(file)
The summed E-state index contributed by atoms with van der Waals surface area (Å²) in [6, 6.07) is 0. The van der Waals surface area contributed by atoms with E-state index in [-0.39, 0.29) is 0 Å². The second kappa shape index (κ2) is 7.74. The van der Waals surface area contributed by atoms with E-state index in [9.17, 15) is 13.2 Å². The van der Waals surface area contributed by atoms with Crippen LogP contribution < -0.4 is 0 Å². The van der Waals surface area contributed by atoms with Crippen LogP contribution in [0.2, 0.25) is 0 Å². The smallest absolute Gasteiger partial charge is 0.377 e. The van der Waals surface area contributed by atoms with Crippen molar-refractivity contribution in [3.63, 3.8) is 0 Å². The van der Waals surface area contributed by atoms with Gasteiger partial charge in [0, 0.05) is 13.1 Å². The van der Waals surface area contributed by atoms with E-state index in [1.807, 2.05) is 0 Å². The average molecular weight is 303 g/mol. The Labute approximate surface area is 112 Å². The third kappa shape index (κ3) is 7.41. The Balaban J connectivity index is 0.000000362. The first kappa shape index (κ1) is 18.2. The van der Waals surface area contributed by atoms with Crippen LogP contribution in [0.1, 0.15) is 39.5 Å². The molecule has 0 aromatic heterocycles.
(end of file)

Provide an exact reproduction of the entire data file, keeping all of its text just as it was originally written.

The summed E-state index contributed by atoms with van der Waals surface area (Å²) in [6, 6.07) is 0. The van der Waals surface area contributed by atoms with E-state index in [-0.39, 0.29) is 0 Å². The second kappa shape index (κ2) is 7.74. The van der Waals surface area contributed by atoms with E-state index in [9.17, 15) is 13.2 Å². The van der Waals surface area contributed by atoms with Crippen LogP contribution < -0.4 is 0 Å². The van der Waals surface area contributed by atoms with Crippen LogP contribution in [0.2, 0.25) is 0 Å². The smallest absolute Gasteiger partial charge is 0.377 e. The van der Waals surface area contributed by atoms with Crippen molar-refractivity contribution in [3.63, 3.8) is 0 Å². The van der Waals surface area contributed by atoms with Gasteiger partial charge in [0, 0.05) is 13.1 Å². The van der Waals surface area contributed by atoms with E-state index in [1.807, 2.05) is 0 Å². The average molecular weight is 303 g/mol. The Labute approximate surface area is 112 Å². The third kappa shape index (κ3) is 7.41. The Balaban J connectivity index is 0.000000362. The first kappa shape index (κ1) is 18.2. The van der Waals surface area contributed by atoms with Crippen LogP contribution in [0.1, 0.15) is 39.5 Å². The molecule has 0 aromatic heterocycles.